The End is Near

 LeBron James

Each generation has heroes they idolize and cling to for hope.

by Eric Elkin


Hosanna! Blessed is the one who comes in the name of the Lord—the King of Israel!
— John 12:13

Wednesday night, LeBron James set another statistical mark on the basketball court. He scored thirty-five points, registered seventeen assists and did not commit a turnover. Hosanna to King James!

I do not hide my man-crush on LeBron. He works his way into many of my sermons and reflections. The imagery is too rich to deny. Out of poverty, James rose to become a boy king. In the eighth grade, he was dubbed the Chosen One. The intensity of pressure on him to win was only surpassed by a desire to see him fail. One of the most heavily scrutinized players in North American sports history, he delivered. He single-handedly transformed the “Mistake on the Lake” into “The Land.” But my heart weeps because you can see it is all coming to an end.

New England Patriot fans know what I mean. Tom Brady made the Patriots kings of the NFL. Let’s face it, Bill Belichick is a great coach, but he did not work the same magic with Vinnie Testaverde at quarterback. Brady continues to re-write what greatness means at the quarterback position. It is hard to imagine anyone achieving anything close to his level of success.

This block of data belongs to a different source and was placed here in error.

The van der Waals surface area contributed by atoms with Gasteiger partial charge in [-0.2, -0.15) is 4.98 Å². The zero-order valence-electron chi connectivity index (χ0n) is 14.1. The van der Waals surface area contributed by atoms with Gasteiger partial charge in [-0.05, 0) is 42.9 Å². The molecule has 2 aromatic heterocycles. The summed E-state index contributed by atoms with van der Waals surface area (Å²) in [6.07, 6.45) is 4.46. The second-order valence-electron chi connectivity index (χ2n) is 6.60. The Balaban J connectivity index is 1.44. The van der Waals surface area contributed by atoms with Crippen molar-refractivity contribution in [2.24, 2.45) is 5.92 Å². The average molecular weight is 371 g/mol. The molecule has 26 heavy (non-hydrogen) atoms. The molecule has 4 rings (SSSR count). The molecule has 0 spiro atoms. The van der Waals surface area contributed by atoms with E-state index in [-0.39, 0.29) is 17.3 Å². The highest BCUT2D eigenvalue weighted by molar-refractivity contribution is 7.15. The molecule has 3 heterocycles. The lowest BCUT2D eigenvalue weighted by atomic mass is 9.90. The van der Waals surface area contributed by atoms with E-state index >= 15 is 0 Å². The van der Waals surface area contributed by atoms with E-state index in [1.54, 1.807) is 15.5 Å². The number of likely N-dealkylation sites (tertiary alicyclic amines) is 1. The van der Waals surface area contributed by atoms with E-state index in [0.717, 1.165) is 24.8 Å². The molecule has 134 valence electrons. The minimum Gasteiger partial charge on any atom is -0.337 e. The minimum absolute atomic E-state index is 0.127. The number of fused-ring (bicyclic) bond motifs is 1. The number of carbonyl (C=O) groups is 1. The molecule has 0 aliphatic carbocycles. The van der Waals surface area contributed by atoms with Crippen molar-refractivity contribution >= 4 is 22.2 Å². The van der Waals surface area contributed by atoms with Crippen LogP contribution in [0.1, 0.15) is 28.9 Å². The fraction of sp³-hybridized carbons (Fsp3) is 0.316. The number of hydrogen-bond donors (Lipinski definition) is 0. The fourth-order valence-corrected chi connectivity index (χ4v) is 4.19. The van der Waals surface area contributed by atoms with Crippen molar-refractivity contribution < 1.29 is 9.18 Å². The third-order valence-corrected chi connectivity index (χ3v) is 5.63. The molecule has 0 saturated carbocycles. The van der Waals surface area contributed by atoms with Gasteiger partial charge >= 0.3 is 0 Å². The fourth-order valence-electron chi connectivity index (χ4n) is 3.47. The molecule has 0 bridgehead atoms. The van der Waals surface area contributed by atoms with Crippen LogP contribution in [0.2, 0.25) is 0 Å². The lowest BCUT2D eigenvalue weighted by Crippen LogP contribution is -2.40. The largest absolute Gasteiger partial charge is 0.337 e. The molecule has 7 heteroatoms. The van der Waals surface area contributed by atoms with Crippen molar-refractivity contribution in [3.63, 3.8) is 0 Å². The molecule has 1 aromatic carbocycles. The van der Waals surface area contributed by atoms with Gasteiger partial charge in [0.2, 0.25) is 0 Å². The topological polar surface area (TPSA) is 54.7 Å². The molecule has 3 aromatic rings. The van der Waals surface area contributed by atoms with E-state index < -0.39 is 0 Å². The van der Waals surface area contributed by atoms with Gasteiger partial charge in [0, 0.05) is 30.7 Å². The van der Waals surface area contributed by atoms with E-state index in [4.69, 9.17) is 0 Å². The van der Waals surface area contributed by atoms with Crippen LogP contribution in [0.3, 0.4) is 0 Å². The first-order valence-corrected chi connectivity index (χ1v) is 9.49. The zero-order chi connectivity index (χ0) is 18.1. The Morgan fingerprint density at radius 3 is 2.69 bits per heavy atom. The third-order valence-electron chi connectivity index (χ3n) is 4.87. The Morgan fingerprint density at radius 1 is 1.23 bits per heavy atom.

Despite nearly winning another Super Bowl title last year, the end is near. An athlete can only defy the odds for so long. Eventually, their bodies need more than a protein diet and a cutting-edge exercise routine. While it is not the end of the world, for sports fans, life without those once-in-a-generation athletes looks bleak.


When championship seasons end, they end. It is stunning how quickly they fade into a memory. At the same time, those stars we once admired, look so human in retirement. We see their faults more clearly when they are not winning championships for us.

Each generation has heroes they idolize and cling to for hope. They are not limited to sports figures. They are politicians, business gurus, thought agents, spiritual sages, and writers. Leaders emerge, inspire, fade and die. Few ever able to live up to the hype. In the end, they are all human.

The movement on Palm Sunday is one of joy to sadness. A scenario played out, again and again, in our life. An earthly celebration confronts the reality of life; death and disappointment. However, in this arena, death has a transformative power not visible in any other venue. It provides a hope the world desires but does not fully understand.

Click to read: John 12: 12-16

Reflection Questions:

  • Who was a hero you hoped would make a difference?
  • How effective were they in meeting your expectations?
  • What does Palm Sunday mean to you?
  • How does life out of death shape your daily living?

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